A great strategy on the SAT is plugging in our own numbers. Many students forget this and instead try to set up ugly algebraic equations (while some have a knack for this, for the rest of us it is easier to think in 1, 2, 3, then in x, y, z).

Other times students think plugging in only refers to problems in which their variables in either the question or in the answer choices. As you will see in the question below, plugging in can help in a question free of any variables.

The length of Rectangle WXYZ is increased 20% and the width is decreased 20%. The area of the resulting figure is what percent that of Rectangle WXYZ?

(A) 4%

(B) 96%

(C) 100%

(D) 120%

(E) Cannot be determined from the information given.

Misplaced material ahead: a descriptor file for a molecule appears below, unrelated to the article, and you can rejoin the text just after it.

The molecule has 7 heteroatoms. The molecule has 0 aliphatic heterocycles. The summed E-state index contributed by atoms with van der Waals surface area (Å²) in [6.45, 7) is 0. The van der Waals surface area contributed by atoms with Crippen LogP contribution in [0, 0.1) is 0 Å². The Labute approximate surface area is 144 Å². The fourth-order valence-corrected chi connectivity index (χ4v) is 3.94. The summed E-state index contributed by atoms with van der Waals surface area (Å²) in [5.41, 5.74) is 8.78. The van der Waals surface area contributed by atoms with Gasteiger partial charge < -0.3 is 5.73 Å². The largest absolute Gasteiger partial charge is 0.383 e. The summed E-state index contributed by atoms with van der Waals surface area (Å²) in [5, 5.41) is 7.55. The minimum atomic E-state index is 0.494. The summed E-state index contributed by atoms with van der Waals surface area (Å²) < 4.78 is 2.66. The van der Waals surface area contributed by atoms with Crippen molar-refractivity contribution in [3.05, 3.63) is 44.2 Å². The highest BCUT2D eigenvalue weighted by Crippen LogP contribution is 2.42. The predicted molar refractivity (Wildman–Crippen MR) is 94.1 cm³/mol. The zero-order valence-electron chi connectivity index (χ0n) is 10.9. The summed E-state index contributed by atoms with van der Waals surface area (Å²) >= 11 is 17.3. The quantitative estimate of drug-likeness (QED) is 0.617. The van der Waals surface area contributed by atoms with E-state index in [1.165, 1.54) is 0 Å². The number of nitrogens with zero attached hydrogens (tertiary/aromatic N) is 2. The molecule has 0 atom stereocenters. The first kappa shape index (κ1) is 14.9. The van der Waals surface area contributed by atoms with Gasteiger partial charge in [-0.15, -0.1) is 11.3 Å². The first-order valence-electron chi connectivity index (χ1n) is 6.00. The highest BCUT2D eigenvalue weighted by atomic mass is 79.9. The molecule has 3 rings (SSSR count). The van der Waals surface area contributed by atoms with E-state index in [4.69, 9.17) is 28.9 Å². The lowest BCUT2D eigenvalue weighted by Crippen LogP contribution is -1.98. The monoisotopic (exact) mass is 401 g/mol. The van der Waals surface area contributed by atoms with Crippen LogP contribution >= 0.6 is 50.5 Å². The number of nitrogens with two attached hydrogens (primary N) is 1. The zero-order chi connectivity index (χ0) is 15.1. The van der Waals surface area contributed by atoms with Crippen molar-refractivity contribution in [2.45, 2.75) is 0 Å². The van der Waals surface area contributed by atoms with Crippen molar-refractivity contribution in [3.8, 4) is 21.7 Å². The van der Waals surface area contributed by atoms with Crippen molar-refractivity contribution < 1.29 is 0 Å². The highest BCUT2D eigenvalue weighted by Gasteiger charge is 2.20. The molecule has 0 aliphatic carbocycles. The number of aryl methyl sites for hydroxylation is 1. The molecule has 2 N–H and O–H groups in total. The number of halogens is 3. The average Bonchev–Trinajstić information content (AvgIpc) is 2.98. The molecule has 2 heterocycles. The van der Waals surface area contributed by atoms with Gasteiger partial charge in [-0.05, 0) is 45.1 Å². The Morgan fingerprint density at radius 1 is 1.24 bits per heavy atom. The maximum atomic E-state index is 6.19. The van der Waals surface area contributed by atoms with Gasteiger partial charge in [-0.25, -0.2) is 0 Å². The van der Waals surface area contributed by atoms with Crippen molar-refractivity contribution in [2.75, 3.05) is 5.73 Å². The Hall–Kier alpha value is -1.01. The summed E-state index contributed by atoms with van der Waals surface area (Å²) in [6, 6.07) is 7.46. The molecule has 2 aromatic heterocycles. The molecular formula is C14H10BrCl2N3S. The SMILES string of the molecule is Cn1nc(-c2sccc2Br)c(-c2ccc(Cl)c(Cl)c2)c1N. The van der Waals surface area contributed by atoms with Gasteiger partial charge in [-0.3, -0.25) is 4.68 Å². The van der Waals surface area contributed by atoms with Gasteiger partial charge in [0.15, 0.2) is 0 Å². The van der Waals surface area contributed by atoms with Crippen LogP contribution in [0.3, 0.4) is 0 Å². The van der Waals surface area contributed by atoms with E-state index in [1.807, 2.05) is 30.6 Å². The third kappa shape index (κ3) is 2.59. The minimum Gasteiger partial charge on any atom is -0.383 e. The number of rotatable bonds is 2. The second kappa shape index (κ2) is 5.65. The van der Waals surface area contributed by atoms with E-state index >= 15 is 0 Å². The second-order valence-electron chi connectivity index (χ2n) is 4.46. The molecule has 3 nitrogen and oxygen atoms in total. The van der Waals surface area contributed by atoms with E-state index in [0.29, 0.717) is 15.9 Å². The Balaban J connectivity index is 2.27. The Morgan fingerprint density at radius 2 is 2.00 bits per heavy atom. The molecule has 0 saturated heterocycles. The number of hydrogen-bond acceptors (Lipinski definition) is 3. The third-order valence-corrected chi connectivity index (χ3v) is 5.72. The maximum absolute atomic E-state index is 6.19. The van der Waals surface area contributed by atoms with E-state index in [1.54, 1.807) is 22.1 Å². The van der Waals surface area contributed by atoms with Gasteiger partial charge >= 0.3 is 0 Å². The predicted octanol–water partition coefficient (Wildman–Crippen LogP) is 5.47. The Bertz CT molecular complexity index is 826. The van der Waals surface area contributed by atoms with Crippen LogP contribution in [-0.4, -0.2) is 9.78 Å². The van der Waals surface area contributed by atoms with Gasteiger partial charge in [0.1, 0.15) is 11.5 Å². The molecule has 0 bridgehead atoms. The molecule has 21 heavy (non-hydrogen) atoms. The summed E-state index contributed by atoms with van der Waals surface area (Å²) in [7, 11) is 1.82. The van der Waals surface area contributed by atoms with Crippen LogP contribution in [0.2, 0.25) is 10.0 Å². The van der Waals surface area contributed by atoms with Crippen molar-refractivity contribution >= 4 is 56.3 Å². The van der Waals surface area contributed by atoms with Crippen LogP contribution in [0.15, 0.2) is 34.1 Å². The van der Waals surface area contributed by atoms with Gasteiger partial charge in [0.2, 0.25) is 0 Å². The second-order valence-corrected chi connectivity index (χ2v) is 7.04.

**Explanation:**

Notice we are dealing with percent signs, so a nice easy number is to work with 10. Let’s assume both sides are 10 – after all a square is a quadrilateral. The length becomes 12 and the width becomes 8. 12 x 8 = 96. WXYZ had an area of 10 x 10 = 100. Therefore the resulting figure is 96/100 or 96% the area of WXYZ.

Now you are maybe thinking, “*Oh, yeah, well what if we are dealing with a really skinny rectangle and the length is 10 and the width is 1?”*

Well, if you have a theory, test it out. Increasing 10 by 20% gives us 12. Decreasing 1 by 20% gives us .8. 10 x 1 = 10, and .8 x 12 = 9.6. Hmm…these numbers look really familiar, right?

So now matter what length and width we plug-in, we will always get the same answer. (B).

This is an important observation, for if we didn’t always get 96%, then the answer would be (E) Cannot be determined….

A good rule of thumb: “(E) Cannot be determined…” is usually a trap answer.

## Takeaway

Plugging-in is a very versatile technique that can be applied to a multitude of math problems. So don’t ever feel that you are stuck using algebra. Indeed, questions do not even need to be full of variables for you to plug in.